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Risk factors may predispose children to skin cancer

In North Carolina, as well as the rest of the country, misdiagnosis due to medical professional negligence could possibly occur. Boston researchers performed a retrospective study using the charts of 28 patients. They used them to track young adults and children with nonmelanoma skin cancers over a 21-year period.

The 28 youths studied had 182 NMSCs during the period between 1993 and 2014. Squamous cell carcinoma was the diagnosis for seven of the patients, and 19 were diagnosed with basal cell carcinoma. Both cancers were found in two patients. There was a misdiagnosis in 36 percent of the patients prior to the correct diagnosis. The diagnosis of basal cell carcinoma came on an average of 1,176 days after a lesion was first found, and it was an average of 667 days before the squamous cell carcinoma was diagnosed.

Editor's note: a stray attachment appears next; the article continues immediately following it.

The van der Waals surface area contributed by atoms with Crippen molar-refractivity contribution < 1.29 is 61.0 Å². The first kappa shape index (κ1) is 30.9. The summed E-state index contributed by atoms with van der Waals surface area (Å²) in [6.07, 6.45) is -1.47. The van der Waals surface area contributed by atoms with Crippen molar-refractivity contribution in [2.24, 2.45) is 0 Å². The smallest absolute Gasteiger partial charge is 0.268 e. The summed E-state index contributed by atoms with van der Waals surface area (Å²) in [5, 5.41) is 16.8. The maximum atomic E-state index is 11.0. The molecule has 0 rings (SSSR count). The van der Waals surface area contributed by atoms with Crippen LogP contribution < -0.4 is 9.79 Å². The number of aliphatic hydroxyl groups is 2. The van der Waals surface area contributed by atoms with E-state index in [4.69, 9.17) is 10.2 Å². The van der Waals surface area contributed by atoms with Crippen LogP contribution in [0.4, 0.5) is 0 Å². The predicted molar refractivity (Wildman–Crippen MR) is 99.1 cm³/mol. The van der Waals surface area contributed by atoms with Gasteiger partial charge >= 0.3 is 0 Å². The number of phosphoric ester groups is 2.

The results of the study put forward that young people who are affected with NMSC experience recurrent problems throughout their lives. Predisposing conditions were determined in 50 percent of the patients. Iatrogenic risk factors, such as chemotherapy, extended immunosuppression, radiation therapy, or a combination of factors, played a role in the illnesses of 46 percent of the patients. The ones with iatrogenic risk factors later developed precancerous or cancerous skin lesions.

If someone has experienced a misdiagnosis due to a doctor's negligence, then an experienced medical malpractice attorney could be able to help. It may be advisable in some cases to file a civil lawsuit against the responsible practitioner seeking damages for medical expenses and other losses that have been sustained.

Source: Healio, "Nonmelanoma skin cancer in children, young adults associated with risk factors", Sept. 1, 2015

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